To circumvent this problem, we developed the PRI strategy (13) which is not based on clustering of cells but on grouping of cells according to their expression intensities of two protein parameters (x and y). In a semi-continuous way, the x-y plane is divided into areas of equal size, which can be considered as many mini-gates. All statistical parameters, e.g. mean signal intensity (MSI) for a third parameter (z), can then be plotted per bin in color-coded manner. The approach is useful, for example, when a correlation of the intensity of the z marker with an x or y marker is revealed, or adjacent areas of a z marker have high expression levels and others have low expression levels (Tbet+ cells in Figure 5A).
PRI is an unsupervised analysis that engineers reproducible bin features and produces bin plots that are intuitively understandable. Other attributes of the PRI approach are summarized in Table 1. A major drawback of the PRI approach is that it only works properly with many cells per sample and appropriate markers to obtain enrichment of interesting (sometimes rare) cell subsets in enough bins for reliable statistics.
Our study has produced two main results: it has demonstrated the feasibility of PRI analysis and visualization for high-dimensional mass cytometry data, and it has provided new immunological insights by re-analyzing a public mass cytometry dataset. We revealed two bin plot patterns (CD90/CD44/CD86 and CD90/CD44/CD27 in Figure 3A) and five maximum bin plot values (z being each of CD86, CD27, Foxp3, KLRG1 and PDL1 in Figures 3B, 4B) for threshold-independent classification of mice concerning the prognostic of ineffective and effective tumor treatment. Traditionally, frequencies are an important issue in cytometric analysis. Therefore, we manually introduced thresholds to discriminate producing (+) vs. nonproducing cells (-) or for nonproducing and low producing (-/low) vs. high producing (high) cells. Thereby, we discovered seven frequency features (CD86, CD27, Ki67, PDL1, Foxp3 and KLRG1) and one density feature (CD90highCD44-) showing significant differences between the two classes.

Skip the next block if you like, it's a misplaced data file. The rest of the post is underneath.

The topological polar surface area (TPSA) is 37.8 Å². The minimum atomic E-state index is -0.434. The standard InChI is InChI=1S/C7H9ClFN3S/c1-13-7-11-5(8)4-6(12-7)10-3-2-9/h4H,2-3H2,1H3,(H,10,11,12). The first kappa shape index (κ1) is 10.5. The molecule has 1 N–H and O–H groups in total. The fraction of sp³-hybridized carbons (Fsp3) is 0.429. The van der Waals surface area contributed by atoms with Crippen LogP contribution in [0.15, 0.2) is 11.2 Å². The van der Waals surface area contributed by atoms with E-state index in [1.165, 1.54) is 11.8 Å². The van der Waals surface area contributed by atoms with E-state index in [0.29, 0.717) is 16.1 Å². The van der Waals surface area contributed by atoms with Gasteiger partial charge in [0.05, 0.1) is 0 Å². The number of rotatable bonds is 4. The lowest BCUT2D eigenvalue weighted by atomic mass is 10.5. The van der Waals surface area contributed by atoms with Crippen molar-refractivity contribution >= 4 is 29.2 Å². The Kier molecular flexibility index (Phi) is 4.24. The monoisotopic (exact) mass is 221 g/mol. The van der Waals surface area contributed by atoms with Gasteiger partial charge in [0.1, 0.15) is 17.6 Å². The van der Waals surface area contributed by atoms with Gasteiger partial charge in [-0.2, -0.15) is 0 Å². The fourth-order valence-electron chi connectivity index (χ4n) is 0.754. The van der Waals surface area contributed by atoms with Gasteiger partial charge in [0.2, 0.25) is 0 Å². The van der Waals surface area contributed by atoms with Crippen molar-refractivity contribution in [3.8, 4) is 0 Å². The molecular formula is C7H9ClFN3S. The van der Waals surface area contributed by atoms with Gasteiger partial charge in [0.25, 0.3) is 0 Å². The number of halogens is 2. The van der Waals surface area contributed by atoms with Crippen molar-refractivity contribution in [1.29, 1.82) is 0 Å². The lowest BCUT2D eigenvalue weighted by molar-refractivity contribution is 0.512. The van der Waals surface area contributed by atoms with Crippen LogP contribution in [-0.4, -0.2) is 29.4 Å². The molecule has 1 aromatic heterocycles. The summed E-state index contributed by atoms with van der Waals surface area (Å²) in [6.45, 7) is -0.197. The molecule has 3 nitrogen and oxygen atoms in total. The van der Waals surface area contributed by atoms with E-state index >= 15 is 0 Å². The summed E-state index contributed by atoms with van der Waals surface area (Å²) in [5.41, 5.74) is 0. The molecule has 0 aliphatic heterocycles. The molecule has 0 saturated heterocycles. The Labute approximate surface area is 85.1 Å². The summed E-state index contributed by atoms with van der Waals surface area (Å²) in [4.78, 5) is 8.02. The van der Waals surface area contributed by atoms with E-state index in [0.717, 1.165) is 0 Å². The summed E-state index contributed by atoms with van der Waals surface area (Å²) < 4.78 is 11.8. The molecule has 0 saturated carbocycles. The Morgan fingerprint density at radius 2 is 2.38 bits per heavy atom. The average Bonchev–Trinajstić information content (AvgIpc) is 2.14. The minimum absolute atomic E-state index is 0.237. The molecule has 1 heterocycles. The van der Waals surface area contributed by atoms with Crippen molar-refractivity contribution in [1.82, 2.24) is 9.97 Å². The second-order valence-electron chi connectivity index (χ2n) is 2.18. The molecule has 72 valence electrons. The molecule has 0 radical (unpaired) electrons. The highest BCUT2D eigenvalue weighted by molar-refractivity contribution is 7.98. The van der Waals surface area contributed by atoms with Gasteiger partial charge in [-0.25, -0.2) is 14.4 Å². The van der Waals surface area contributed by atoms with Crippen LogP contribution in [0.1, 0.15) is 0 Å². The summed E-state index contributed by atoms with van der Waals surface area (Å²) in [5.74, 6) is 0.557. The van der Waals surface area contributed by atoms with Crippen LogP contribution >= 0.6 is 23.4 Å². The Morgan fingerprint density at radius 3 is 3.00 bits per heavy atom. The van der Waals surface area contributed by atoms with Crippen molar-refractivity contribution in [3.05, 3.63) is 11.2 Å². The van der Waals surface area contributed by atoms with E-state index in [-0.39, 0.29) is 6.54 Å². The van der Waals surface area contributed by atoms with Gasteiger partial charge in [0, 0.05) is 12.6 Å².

Using our PRI approach, we could visualize in a pseudo-multiparametric manner more specificities of the described Th1 cluster mixture (CD44+ CD69- CD62L- CD27low CD90+ Tbet+) (14). We could further constrain it to CD90high CD86high Tbethigh cells. In addition, we mapped with PRI cell subsets regarding co-expression of the proliferation marker Ki67 with Tbet (Figure 5B) conforming the expansion of Tbet+ subpopulation in parallel to a Foxp3+ subpopulation with effective therapy.
There are four major limitations of this study. First, the fact that there are only a limited number of mice per condition in the dataset (3 in each treatment group and 6 in each classification group). Second, the selection of the x and y markers is not unbiased so far. However, the selection was supported by the NRS-score, manual inspection of different combinations and by the identified CD4+ subpopulation of the original article. Third, we cannot rule out that there are other interesting subpopulations in the CD4+ dataset which are not represented by CD90-CD44 plane. Fourth, in principle, there is a risk of discovering patterns by chance even in random data if enough plots are examined. To address this issue, future studies could include markers with no effect as a null model.